YORKSHIRE chief Martyn Moxon has given a firm vote of confidence to Duanne Olivier, insisting that the best is yet to come from the South African pace bowler.
Olivier suffered one of the worst moments of his career on Sunday when he bowled an over that cost 32 runs in the T20 defeat to Derbyshire at Emerald Headingley.
It changed the momentum of a match in which Yorkshire had relative control before Derbyshire pulled away to score 207-5, Yorkshire then dismissed for 152 to slip to the bottom of the North Group after just one win from nine.
Olivier, 27, has blown hot and cold in the first of a three-year Kolpak deal, but director of cricket Moxon said: “I think Duanne will be better next season for the experience that he’s getting this season of playing day-in, day-out in England.
“He’s still learning about the conditions over here, and it’s a learning process of how to be consistently successful in English conditions.
“What happened against Derbyshire was just another learning curve for him, and I’m sure he’ll come back stronger for it.
“Duanne’s first two overs were fine; then, after getting hit for a six from the first ball of his third over, which was also a no-ball, followed by a free-hit that also went for six, it meant that he conceded 14 runs off one ball, which put him under pressure right from the start.”
Olivier, who forsook a promising Test career to sign for Yorkshire, having taken 48 wickets in 10 Test appearances at 19.25, has been more effective so far in red-ball cricket.
He is actually Yorkshire’s leading T20 wicket-taker this year with six at an average of 31.83, albeit with an economy rate of 11.23 runs per over, but he has performed more respectably in the County Championship, where he has captured 29 wickets at 34.89.
“Duanne has had some really good spells at times,” said Moxon.
“Certainly in the Championship, he’s got his fair share of wickets, and he’s still learning the balance of trying to bowl fast and play that enforcer role, for the want of a better phrase, in terms of when to implement that and when you need to bowl a fuller type of length.
“It’s still work-in-progress, but we’ve got a very good set of traditional English seamers at the club and there are times when you need to have something that little bit different, which is what Duanne gives us.
“He probably gets wickets for other bowlers too because he does give us something different, and he certainly has the ability to take wickets and unsettle batsmen.”
While Olivier remains a work-in-progress, so do Yorkshire in T20 cricket. Although only three points off the top-four qualifying places, it would take something remarkable for them now to reach the knockout stages, and they have decided against bringing back Nicholas Pooran, the West Indian batsman/wicketkeeper, for their final five games.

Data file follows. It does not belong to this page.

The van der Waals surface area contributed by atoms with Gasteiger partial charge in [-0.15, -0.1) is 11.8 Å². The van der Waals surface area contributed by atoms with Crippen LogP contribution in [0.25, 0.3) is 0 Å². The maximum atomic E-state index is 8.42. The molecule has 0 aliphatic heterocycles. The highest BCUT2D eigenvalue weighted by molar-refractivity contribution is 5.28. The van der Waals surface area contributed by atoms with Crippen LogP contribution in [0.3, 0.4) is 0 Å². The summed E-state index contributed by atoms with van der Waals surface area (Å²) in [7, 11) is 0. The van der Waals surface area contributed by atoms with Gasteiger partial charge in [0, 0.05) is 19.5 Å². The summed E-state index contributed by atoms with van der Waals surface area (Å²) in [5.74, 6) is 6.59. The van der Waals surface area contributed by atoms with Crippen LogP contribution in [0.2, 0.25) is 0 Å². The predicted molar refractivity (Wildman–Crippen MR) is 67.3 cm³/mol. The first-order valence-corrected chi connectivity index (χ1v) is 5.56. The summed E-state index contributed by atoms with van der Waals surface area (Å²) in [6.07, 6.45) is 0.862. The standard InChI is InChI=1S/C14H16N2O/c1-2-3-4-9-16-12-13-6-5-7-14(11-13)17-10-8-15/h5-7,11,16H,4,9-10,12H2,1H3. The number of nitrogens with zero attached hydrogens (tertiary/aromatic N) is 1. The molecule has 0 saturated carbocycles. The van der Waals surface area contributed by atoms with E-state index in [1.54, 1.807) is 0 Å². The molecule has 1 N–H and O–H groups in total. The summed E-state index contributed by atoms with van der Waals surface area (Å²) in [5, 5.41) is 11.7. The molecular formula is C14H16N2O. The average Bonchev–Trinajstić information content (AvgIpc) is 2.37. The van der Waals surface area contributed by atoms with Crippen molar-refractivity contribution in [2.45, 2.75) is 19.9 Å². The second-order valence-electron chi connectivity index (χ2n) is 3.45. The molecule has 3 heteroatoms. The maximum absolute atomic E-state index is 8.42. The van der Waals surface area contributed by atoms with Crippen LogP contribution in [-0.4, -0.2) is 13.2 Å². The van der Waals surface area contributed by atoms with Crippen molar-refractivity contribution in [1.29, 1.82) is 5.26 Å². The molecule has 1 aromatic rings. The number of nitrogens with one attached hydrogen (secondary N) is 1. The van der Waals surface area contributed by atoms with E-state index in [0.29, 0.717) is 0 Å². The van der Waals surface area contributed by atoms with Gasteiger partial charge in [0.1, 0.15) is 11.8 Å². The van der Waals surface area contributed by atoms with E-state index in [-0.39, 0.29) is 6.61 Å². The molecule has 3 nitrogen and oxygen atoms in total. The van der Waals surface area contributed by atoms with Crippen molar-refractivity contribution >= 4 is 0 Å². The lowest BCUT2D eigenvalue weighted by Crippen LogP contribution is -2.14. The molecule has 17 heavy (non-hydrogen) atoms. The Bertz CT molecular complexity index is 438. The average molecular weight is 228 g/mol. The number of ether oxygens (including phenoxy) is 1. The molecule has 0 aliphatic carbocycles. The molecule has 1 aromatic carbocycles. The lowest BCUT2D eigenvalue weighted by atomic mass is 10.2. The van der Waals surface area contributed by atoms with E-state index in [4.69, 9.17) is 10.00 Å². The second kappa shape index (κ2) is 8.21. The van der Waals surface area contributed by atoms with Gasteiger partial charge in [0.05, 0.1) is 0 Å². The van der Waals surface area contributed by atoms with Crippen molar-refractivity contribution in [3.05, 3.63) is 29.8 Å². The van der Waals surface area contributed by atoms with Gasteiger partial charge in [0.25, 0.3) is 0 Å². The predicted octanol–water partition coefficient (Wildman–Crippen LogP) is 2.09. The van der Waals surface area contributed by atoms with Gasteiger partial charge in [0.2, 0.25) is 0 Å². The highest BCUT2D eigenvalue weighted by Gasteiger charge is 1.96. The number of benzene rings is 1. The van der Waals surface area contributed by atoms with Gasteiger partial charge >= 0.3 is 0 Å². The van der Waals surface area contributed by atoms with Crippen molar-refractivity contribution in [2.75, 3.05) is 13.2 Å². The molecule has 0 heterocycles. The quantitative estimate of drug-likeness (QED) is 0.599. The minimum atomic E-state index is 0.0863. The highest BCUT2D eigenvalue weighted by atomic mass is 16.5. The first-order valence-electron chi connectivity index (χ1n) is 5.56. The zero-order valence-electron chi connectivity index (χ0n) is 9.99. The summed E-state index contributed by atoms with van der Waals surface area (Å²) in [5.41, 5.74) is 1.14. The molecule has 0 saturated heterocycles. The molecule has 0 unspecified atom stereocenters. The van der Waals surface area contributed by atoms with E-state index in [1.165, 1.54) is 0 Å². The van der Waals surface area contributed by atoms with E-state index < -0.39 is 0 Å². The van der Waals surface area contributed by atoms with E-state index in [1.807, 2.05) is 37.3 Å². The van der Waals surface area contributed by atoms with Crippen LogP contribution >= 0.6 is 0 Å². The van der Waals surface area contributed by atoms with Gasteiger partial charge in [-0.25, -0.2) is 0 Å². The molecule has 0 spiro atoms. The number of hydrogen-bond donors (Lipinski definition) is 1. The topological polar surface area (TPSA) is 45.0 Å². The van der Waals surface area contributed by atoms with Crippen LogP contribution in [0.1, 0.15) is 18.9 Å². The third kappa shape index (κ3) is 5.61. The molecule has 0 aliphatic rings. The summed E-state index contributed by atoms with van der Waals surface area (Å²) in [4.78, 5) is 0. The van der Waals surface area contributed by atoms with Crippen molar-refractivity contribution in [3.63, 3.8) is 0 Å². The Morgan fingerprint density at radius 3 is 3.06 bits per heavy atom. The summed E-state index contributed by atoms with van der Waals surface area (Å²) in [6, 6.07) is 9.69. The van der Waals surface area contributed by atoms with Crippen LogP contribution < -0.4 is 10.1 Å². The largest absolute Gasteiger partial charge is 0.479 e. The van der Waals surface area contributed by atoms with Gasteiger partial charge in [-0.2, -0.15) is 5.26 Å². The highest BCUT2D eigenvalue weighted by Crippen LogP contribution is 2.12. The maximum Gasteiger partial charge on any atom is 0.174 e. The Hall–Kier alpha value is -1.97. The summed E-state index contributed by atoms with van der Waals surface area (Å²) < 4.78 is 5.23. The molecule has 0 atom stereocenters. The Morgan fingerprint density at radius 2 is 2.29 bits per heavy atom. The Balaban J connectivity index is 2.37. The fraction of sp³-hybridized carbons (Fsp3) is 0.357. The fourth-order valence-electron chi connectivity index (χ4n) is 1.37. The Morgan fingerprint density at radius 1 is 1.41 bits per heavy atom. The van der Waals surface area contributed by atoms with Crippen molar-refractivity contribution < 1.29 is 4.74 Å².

Reflecting on the T20 campaign so far, Moxon said: “We know what we’re trying to do and, at the minute, we’re underperforming in T20, we know that.
“Ultimately, we have to play better and learn to cut out the mistakes.
“If you lose momentum in T20, it’s hard to get it back sometimes, and when you’re not getting the results, sometimes that little bit of fear and anxiety can creep in, and it can almost go from bad to worse and you just need a win really to give you that confidence back and hopefully you can then go on a bit of a roll.
“It can be a cruel game, T20, when it’s not going for you because everything happens so quickly and decision-making has to be good under pressure.”
Moxon felt the display against Derbyshire was symptomatic of Yorkshire’s T20 campaign.
“We lost our way with the ball in the middle of their innings but we actually clawed it back at the end, I thought, because at one point they could easily have got 220/230 possibly,” he said.
“Batting-wise, the problem as ever with chasing big totals is that it’s very hard if you keep losing wickets.
“From six overs out on Duckworth-Lewis, we were actually winning the game, but we’d lost too many wickets from our point of view.
“The performance was symptomatic of our T20 season in that there were too many errors which cost us the game.”
Yorkshire fast bowler Jared Warner has rejoined Sussex on loan for the rest of the season.
Warner, 22, is returning to Hove after his spell there earlier this summer was ended by a side strain.
The Wakefield-born Warner will link-up again with former Yorkshire coach Jason Gillespie and is available for Sussex’s last four County Championship games, starting with Sunday’s match at home to Middlesex.
“I enjoyed my time there earlier in the year and I’m just looking forward to hopefully playing some more first-team cricket,” said Warner.